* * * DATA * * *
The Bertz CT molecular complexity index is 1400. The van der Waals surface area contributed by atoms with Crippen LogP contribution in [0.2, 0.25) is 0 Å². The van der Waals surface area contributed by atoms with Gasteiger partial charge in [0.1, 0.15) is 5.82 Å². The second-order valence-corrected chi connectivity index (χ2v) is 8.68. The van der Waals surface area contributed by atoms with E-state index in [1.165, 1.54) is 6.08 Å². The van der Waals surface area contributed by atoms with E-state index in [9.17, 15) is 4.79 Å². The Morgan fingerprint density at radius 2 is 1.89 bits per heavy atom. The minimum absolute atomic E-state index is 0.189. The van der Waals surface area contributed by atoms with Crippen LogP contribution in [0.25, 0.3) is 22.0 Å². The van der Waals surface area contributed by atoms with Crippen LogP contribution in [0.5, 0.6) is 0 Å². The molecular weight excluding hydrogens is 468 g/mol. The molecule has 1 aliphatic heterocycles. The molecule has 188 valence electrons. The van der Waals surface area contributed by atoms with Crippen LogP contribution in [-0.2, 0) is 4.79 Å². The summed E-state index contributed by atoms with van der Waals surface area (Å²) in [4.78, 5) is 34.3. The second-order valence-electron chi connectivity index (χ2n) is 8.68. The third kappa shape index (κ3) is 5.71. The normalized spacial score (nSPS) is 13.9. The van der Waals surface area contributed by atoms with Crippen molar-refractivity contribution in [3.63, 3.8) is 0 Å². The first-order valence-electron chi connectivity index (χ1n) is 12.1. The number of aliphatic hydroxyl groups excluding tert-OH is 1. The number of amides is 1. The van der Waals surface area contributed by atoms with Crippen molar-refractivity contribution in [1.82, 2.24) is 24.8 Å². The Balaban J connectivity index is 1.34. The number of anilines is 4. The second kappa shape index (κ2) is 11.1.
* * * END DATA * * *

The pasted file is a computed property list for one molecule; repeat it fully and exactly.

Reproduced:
The Bertz CT molecular complexity index is 1400. The van der Waals surface area contributed by atoms with Crippen LogP contribution in [0.2, 0.25) is 0 Å². The van der Waals surface area contributed by atoms with Gasteiger partial charge in [0.1, 0.15) is 5.82 Å². The second-order valence-corrected chi connectivity index (χ2v) is 8.68. The van der Waals surface area contributed by atoms with E-state index in [1.165, 1.54) is 6.08 Å². The van der Waals surface area contributed by atoms with E-state index in [9.17, 15) is 4.79 Å². The Morgan fingerprint density at radius 2 is 1.89 bits per heavy atom. The minimum absolute atomic E-state index is 0.189. The van der Waals surface area contributed by atoms with Crippen LogP contribution in [0.25, 0.3) is 22.0 Å². The van der Waals surface area contributed by atoms with Crippen LogP contribution in [0.5, 0.6) is 0 Å². The molecular weight excluding hydrogens is 468 g/mol. The molecule has 1 aliphatic heterocycles. The molecule has 188 valence electrons. The van der Waals surface area contributed by atoms with Crippen LogP contribution in [-0.2, 0) is 4.79 Å². The summed E-state index contributed by atoms with van der Waals surface area (Å²) in [4.78, 5) is 34.3. The second-order valence-electron chi connectivity index (χ2n) is 8.68. The third kappa shape index (κ3) is 5.71. The normalized spacial score (nSPS) is 13.9. The van der Waals surface area contributed by atoms with Crippen molar-refractivity contribution in [3.63, 3.8) is 0 Å². The first-order valence-electron chi connectivity index (χ1n) is 12.1. The number of aliphatic hydroxyl groups excluding tert-OH is 1. The number of amides is 1. The van der Waals surface area contributed by atoms with Crippen molar-refractivity contribution in [1.82, 2.24) is 24.8 Å². The Balaban J connectivity index is 1.34. The number of anilines is 4. The second kappa shape index (κ2) is 11.1.